Big project blows into Empire
A massive new wind turbine to be built sometime in the next year in Empire Township could help make Minnesota a national and perhaps international leader in wind energy research.
The new turbine, funded by a U.S. Department of Energy grant of up to $8 million and to be built on the University of Minnesota's UMore Park property, will serve as a research station to study subjects such as dealing with the strain high-wind days can put on the system and detecting problems with turbines early so they can be repaired before they become major issues.
The project will look at what University of Minnesota professor Fotis Sotiropoulos calls the "big issues" as United States universities and businesses work to come up with bigger and better turbine designs to help the country work toward a goal of providing 20 percent of the country's energy with wind.
"Everything we'll be addressing is really at the cutting edge," said Sotiropoulos, the director of the U of M's St. Anthony Falls Laboratory and the principal investigator on the project. "Through this project the University of Minnesota and the state of Minnesota have the opportunity to lead the way. To lead the nation, actually."
The UMore turbine is one of just three wind research projects in the country funded by the DOE grants, and it's the biggest of the three. The UMore turbine will be a 2.3 megawatt Siemens structure. It will stand roughly 425 feet from its base to the tip of its blade. Those blades will have a diameter of about 330 feet.
"It's pretty monstrous," Sotiropoulos said.
By comparison, a 1.65 MW turbine owned by Carleton College in Northfield is about 360 feet tall and provides enough electricity to power about 600 typical households each year.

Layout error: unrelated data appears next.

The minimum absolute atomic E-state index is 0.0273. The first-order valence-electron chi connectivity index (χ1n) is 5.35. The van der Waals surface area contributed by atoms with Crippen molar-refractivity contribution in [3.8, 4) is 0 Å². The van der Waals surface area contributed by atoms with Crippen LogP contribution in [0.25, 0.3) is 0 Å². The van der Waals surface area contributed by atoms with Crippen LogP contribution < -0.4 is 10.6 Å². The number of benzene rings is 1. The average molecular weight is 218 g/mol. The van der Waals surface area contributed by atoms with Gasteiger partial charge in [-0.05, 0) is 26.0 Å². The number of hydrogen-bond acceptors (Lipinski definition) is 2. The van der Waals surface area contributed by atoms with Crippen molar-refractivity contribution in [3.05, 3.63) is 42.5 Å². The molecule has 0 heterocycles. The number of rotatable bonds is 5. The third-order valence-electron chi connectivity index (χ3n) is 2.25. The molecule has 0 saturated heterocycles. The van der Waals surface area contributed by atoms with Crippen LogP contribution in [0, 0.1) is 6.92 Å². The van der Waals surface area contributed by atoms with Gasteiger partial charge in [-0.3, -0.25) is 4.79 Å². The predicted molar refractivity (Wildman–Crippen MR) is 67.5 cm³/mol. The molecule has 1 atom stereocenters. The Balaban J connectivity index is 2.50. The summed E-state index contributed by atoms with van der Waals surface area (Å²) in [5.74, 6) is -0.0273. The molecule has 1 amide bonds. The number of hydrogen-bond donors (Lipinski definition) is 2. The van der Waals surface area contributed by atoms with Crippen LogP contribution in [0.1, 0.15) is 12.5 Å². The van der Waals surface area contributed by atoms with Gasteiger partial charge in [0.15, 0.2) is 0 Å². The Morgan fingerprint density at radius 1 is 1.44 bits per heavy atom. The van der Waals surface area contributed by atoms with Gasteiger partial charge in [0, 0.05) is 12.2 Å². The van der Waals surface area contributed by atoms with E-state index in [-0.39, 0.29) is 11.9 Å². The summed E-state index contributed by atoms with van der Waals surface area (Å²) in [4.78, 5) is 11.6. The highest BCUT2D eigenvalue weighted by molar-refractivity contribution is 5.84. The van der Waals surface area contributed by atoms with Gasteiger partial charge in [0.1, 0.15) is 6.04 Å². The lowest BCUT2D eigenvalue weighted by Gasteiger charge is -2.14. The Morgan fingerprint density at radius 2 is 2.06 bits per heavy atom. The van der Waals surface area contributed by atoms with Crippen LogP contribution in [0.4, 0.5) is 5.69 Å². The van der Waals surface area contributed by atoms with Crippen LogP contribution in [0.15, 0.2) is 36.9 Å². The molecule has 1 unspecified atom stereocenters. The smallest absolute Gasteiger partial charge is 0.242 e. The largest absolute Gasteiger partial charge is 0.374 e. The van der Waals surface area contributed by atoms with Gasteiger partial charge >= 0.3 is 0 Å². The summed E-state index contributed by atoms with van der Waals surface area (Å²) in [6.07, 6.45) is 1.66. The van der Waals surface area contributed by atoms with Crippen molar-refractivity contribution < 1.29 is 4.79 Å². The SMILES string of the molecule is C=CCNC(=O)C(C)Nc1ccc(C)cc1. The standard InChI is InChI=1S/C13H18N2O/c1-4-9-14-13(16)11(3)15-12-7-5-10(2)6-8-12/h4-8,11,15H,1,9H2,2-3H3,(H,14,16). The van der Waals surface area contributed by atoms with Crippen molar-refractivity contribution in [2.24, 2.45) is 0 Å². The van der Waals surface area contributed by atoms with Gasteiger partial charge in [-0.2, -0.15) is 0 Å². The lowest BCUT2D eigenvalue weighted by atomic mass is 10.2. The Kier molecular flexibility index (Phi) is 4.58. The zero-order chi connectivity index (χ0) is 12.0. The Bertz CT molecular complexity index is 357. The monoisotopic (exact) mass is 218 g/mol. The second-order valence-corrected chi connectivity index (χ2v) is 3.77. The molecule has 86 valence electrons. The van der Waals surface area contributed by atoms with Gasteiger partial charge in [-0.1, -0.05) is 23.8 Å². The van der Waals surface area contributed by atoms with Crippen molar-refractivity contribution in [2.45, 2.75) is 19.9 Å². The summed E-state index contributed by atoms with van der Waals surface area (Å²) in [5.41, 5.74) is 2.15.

Sotiropoulos said it's not clear yet whether the power generated by the UMore turbine will go to any local homes or business. One of the reasons the DOE grant is needed, he said, is that research needs to take priority over power generation with the new turbines. The U of M is still trying to figure out whether the grant allows for the sale of any energy produced. If the power can't be put back into the grid the U of M will have to find ways to dissipate it.
There are plenty of other questions to be answered, too. Sotiropoulos said the turbine project fits well with the goals of a planned development on the UMore property. That development, which could add 20,000 to 30,000 residents over the next 25 years, sets aside about 80 acres for research and calls for the use of wind power to provide electricity to at least some of the homes. But there hasn't been a decision yet on just where any future research property or wind turbines would be located.
Sotiropoulos said the U of M is looking mainly at the east side of the UMore property, but there are environmental impact studies to complete and other issues to consider.
"It's not a small thing to put such a huge turbine anywhere," Sotiropoulos said.
Sotiropoulos hopes to have the turbine up and running by the end of 2010.
The U of M is not alone in this project. Partners include Siemens Energy, Barr Engineering, Eaton Corporation, 3M and Lockheed Martin.
Also involved is Dakota County Technical College, which will install two smaller wind turbines at its Rosemount campus.
DCTC president Ron Thomas said the school will use the turbines as well as the larger UMore turbine to teach students in the electrical and lineworker programs. He said the project also fits well with the campus' commitment to be energy-efficient and environmentally friendly.
Thomas said DCTC is "thrilled" to be part of the project.
"Anytime you can work with the U of M and all the other businesses and entities that are associated with this grant it's a win for our faculty and our students but maybe moreso for the community," Thomas said.